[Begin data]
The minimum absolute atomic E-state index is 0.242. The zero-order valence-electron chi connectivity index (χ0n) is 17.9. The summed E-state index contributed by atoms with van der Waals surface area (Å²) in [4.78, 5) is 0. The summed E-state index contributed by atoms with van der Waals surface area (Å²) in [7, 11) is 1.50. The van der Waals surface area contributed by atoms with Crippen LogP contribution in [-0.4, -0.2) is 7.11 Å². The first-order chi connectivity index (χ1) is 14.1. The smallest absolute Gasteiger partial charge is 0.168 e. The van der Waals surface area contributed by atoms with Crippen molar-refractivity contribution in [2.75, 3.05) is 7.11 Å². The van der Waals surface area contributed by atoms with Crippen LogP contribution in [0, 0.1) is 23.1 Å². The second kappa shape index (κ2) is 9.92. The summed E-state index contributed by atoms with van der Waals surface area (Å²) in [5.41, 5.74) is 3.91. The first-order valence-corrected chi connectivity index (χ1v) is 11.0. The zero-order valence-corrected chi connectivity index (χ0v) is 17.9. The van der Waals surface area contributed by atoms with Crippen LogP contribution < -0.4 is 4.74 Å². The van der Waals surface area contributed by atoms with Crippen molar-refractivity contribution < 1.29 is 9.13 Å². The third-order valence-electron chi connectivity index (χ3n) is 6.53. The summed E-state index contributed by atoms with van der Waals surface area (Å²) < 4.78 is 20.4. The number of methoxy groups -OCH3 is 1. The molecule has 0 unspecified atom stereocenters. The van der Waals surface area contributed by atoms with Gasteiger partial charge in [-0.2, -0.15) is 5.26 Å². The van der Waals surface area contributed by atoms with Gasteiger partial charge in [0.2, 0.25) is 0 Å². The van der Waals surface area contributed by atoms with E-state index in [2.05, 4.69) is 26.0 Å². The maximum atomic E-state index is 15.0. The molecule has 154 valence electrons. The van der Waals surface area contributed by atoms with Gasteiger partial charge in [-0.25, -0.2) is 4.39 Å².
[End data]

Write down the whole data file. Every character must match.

The minimum absolute atomic E-state index is 0.242. The zero-order valence-electron chi connectivity index (χ0n) is 17.9. The summed E-state index contributed by atoms with van der Waals surface area (Å²) in [4.78, 5) is 0. The summed E-state index contributed by atoms with van der Waals surface area (Å²) in [7, 11) is 1.50. The van der Waals surface area contributed by atoms with Crippen LogP contribution in [-0.4, -0.2) is 7.11 Å². The first-order chi connectivity index (χ1) is 14.1. The smallest absolute Gasteiger partial charge is 0.168 e. The van der Waals surface area contributed by atoms with Crippen molar-refractivity contribution in [2.75, 3.05) is 7.11 Å². The van der Waals surface area contributed by atoms with Crippen LogP contribution in [0, 0.1) is 23.1 Å². The second kappa shape index (κ2) is 9.92. The summed E-state index contributed by atoms with van der Waals surface area (Å²) in [5.41, 5.74) is 3.91. The first-order valence-corrected chi connectivity index (χ1v) is 11.0. The zero-order valence-corrected chi connectivity index (χ0v) is 17.9. The van der Waals surface area contributed by atoms with Crippen LogP contribution < -0.4 is 4.74 Å². The van der Waals surface area contributed by atoms with Crippen molar-refractivity contribution < 1.29 is 9.13 Å². The third-order valence-electron chi connectivity index (χ3n) is 6.53. The summed E-state index contributed by atoms with van der Waals surface area (Å²) < 4.78 is 20.4. The number of methoxy groups -OCH3 is 1. The molecule has 0 unspecified atom stereocenters. The van der Waals surface area contributed by atoms with Gasteiger partial charge in [-0.2, -0.15) is 5.26 Å². The van der Waals surface area contributed by atoms with Gasteiger partial charge in [0.2, 0.25) is 0 Å². The van der Waals surface area contributed by atoms with E-state index in [2.05, 4.69) is 26.0 Å². The maximum atomic E-state index is 15.0. The molecule has 154 valence electrons. The van der Waals surface area contributed by atoms with Gasteiger partial charge in [-0.25, -0.2) is 4.39 Å².